Hello This is a Test

Friday Devo


Genesis 22:1-4
Some time later, God tested Abraham’s faith. “Abraham!” God called.
“Yes,” he replied. “Here I am.”
2 “Take your son, your only son—yes, Isaac, whom you love so much—and go to the land of Moriah. Go and sacrifice him as a burnt offering on one of the mountains, which I will show you.”
3 The next morning Abraham got up early. He saddled his donkey and took two of his servants with him, along with his son, Isaac. Then he chopped wood for a fire for a burnt offering and set out for the place God had told him about. 4 On the third day of their journey, Abraham looked up and saw the place in the distance.


22:2 your only son Isaac, whom you love. With the departure of Ishmael from Abraham’s household, Isaac had become Abraham’s only son. As such, he was held with much affection by his father. land of Moriah. According to 2 Chron. 3:1, Solomon constructed the temple on Mount Moriah in Jerusalem. While Genesis 22 does not specify that the sacrifice of Isaac took place at or near Jerusalem, v. 14 possibly implies such a connection. A burnt offering involved the entire sacrifice being consumed by fire. The outcome of the incident makes it clear that God never intended the directive to be fulfilled. Thus, taken as a whole (in terms of both the command and the outcome), the incident cannot be seen to conflict with God’s moral law. Because this was by far the greatest demand that God could have made of Abraham, it confirmed the depth of the Patriarch’s commitment. Abraham was willing to kill his own son, although as the author of Hebrews observes (Heb. 11:17–19), he prepared to do so believing that God was able to bring Isaac back to life again.
22:3 Abraham rose early in the morning. Abraham promptly responds to the challenge placed before him.
22:3 Abraham demonstrates the reality of his faith in action, serving as a model for how our good works demonstrate our faith (James 2:18–24).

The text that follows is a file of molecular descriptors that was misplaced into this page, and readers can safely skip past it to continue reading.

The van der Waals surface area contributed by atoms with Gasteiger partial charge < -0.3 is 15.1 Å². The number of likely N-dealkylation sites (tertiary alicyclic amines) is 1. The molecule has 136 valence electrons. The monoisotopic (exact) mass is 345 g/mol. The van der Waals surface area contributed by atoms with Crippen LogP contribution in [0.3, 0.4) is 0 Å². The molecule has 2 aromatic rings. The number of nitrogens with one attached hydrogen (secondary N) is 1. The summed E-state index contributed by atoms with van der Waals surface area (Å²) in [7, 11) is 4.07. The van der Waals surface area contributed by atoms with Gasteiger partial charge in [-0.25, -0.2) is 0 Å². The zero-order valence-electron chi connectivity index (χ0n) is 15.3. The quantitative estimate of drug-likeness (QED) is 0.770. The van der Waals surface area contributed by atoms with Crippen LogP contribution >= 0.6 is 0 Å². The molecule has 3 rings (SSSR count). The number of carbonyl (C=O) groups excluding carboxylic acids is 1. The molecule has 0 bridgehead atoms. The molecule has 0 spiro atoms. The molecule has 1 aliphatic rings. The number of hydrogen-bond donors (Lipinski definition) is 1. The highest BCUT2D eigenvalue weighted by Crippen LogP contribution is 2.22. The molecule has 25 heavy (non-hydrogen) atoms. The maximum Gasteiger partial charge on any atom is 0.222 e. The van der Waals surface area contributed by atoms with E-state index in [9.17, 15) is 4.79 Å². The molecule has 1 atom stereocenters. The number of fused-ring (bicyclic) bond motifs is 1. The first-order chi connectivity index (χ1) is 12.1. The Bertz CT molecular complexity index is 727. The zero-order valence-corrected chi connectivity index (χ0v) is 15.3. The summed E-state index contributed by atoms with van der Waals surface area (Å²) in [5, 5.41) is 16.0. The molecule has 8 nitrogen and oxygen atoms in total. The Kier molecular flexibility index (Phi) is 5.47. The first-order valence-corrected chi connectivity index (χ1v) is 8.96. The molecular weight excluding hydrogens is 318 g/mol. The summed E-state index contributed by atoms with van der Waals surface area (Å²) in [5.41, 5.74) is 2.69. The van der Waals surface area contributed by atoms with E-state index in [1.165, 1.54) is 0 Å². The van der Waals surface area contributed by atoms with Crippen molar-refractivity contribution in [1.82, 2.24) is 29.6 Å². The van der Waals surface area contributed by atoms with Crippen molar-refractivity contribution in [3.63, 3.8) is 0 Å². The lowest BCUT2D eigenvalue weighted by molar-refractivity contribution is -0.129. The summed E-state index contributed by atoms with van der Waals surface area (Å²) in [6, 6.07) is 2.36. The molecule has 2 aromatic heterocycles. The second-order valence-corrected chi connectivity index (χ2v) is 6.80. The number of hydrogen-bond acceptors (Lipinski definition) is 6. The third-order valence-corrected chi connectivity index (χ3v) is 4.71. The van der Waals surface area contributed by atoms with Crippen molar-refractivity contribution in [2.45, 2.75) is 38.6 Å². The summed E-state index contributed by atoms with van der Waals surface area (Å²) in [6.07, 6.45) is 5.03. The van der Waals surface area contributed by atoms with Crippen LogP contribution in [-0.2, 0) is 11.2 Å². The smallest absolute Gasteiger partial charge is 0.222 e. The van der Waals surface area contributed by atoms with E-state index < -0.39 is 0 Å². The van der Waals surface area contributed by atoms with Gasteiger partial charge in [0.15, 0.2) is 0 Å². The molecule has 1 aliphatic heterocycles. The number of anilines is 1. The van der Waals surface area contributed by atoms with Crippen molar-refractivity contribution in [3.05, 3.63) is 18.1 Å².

22:4 On the third day. It requires about two days to travel on foot from Beersheba to Jerusalem, a distance of about 45 miles (72 km) “as the crow flies.” Elsewhere, two days also represents the time set aside to prepare for a special encounter with God on the third day (see Ex. 19:11). Perhaps this sets the pattern for the significant “third day” (cf. Matt. 16:21; 1 Cor. 15:4).


  • In Genesis 22, we see Abraham facing his most difficult test yet. God asks him to sacrifice his son... the child of promise, the one they had waited so long for, the greatest miracle of their lives. Abraham, full of faith in God, was obedient. And the true test of his obedience wasn't on the first day. It happened on the third day of his journey up the mountain when things started to get real. Maybe you've found yourself in this place before. Or maybe you're there now! Maybe God has asked you to break off a bad relationship to honor Him. Maybe He called you to a ministry, but you have not followed through because you weren't seeing the fruit. Maybe God led you to make a financial sacrifice but you weren't willing to stay obedient when things got difficult. Do any of these resonate with you?

  • When Abraham says, "Here I am," He's not just saying, "Hello." It was a way of saying, "I stand ready at your command." It is a statement of surrender, which is pretty incredible if you think about it. To this point, every time God has called Abraham up to this point he seems to ask him to leave something good or attempt something impossible. But Abraham says, "Here am I," because he trusts God. The difference between a life of drudgery and a life of joy is whether you trust Jesus. Have you found this to be true in your life? Think about a time when joy was brought to your life because you trusted God and were obedient. 


  • That you would be obedient even when you don't see God moving. 
  • That you would experience the joy of trusting God.

This Week's City 7:

Try to commit to memory! 

6. Is the Bible God’s Word? Jesus proved He is God by rising from the dead and said the Old Testament was God’s Word and gave authority to the Apostles to write the words of the New Testament, under the inspiration of the Holy Spirit, so that all the words of the Bible are God’s Word.
(Matthew 5:18; Luke 24:27, 44; John 14:25-26, 15:27, 16:12-13, 17:20; Acts 2:42; Ephesians 3:5; 2 Timothy 3:16; 2 Peter 1:16-21)

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